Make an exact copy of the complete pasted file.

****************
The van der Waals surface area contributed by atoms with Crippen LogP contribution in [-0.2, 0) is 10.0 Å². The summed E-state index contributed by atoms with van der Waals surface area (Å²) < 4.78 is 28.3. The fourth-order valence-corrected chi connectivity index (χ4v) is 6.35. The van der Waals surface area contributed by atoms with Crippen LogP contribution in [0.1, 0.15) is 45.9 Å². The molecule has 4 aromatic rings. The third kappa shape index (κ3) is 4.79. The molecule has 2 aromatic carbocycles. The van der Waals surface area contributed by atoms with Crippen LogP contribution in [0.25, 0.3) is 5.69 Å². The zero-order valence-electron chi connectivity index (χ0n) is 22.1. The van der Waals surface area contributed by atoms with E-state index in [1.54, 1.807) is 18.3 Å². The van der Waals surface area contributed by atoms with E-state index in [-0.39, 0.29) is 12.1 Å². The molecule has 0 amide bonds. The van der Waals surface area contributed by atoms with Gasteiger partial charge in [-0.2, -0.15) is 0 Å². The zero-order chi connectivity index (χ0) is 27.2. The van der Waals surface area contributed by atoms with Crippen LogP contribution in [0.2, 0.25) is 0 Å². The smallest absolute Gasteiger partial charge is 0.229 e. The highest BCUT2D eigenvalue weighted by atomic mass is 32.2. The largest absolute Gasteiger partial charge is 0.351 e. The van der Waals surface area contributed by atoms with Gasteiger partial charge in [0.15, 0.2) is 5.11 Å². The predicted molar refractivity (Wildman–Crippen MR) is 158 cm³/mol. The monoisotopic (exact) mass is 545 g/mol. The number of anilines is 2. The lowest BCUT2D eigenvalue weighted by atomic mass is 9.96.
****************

The van der Waals surface area contributed by atoms with Crippen LogP contribution in [-0.2, 0) is 10.0 Å². The summed E-state index contributed by atoms with van der Waals surface area (Å²) < 4.78 is 28.3. The fourth-order valence-corrected chi connectivity index (χ4v) is 6.35. The van der Waals surface area contributed by atoms with Crippen LogP contribution in [0.1, 0.15) is 45.9 Å². The molecule has 4 aromatic rings. The third kappa shape index (κ3) is 4.79. The molecule has 2 aromatic carbocycles. The van der Waals surface area contributed by atoms with Crippen LogP contribution in [0.25, 0.3) is 5.69 Å². The zero-order valence-electron chi connectivity index (χ0n) is 22.1. The van der Waals surface area contributed by atoms with E-state index in [1.54, 1.807) is 18.3 Å². The van der Waals surface area contributed by atoms with E-state index in [-0.39, 0.29) is 12.1 Å². The molecule has 0 amide bonds. The van der Waals surface area contributed by atoms with Gasteiger partial charge in [-0.2, -0.15) is 0 Å². The zero-order chi connectivity index (χ0) is 27.2. The van der Waals surface area contributed by atoms with Crippen LogP contribution in [0.2, 0.25) is 0 Å². The smallest absolute Gasteiger partial charge is 0.229 e. The highest BCUT2D eigenvalue weighted by atomic mass is 32.2. The largest absolute Gasteiger partial charge is 0.351 e. The van der Waals surface area contributed by atoms with Gasteiger partial charge in [0.15, 0.2) is 5.11 Å². The predicted molar refractivity (Wildman–Crippen MR) is 158 cm³/mol. The monoisotopic (exact) mass is 545 g/mol. The number of anilines is 2. The lowest BCUT2D eigenvalue weighted by atomic mass is 9.96.